But I found it really lovely. This could be because of the time (people are starting to come out for Apertivo, and evening meals) there’s a buzz (live music in one of the piazzas I walked through) and having had a chilly breeze on the lake, the still air is a pleasant change again. But much like Locarno, Dingdongdodah and Arona earlier today, there’s little to do for more than a few hours.
This has made me think about my experiences on and around Lago Maggiore. All the places I’ve been to have been lovely, for a limited time. None have a great deal to see, perhaps enough to occupy a visitor for a day. The scenery is delightful; on land, it’d be great to explore at your own pace, stopping as and where you chose, rather than chugging through on a timetable. The lake itself is much the same – maybe a day trip from one place to another, with the option to explore, rather than chugging through on a timetable. But had I not done this trip, I’d probably only ever have seen a little piece of it. Instead, I’ve seen a lot, in one go, giving me the taste of it to come back again, should I choose to create such an opportunity. I’d love to have brought Bruno down here – it’s something I said I’d do one day, but the days of having such a lovely car have gone for now, and so has the ease of doing it. It’s not an opportunity lost, because I could still do it, just not quite so easily. But it’s another part of Europe I’ve now seen and one I’ve enjoyed.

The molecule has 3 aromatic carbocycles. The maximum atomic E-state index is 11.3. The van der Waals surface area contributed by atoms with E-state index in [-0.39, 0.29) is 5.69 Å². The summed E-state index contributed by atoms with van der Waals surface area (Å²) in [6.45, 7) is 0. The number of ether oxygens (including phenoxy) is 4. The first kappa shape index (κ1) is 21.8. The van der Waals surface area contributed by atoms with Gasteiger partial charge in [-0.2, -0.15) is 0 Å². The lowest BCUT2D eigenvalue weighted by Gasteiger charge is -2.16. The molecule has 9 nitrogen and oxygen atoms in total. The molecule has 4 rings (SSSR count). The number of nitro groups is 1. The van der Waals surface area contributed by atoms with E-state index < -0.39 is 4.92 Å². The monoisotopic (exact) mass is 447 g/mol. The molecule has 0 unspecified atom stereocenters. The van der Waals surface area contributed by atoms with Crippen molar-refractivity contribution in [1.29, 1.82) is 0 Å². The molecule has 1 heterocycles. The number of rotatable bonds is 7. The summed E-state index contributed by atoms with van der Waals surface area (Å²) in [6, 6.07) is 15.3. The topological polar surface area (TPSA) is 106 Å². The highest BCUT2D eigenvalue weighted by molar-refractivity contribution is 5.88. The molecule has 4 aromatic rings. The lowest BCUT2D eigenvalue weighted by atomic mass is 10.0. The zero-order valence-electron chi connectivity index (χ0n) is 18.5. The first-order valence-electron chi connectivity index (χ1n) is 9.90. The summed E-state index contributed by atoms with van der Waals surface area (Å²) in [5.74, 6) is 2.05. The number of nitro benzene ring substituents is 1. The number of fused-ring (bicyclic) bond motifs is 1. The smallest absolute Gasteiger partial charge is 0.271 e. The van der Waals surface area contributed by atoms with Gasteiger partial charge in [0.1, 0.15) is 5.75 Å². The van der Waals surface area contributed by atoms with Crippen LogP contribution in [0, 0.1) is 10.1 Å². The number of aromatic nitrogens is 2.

Now, time to finish my birra and hit the binari for my train back to Milano…
Ciao Ciao xx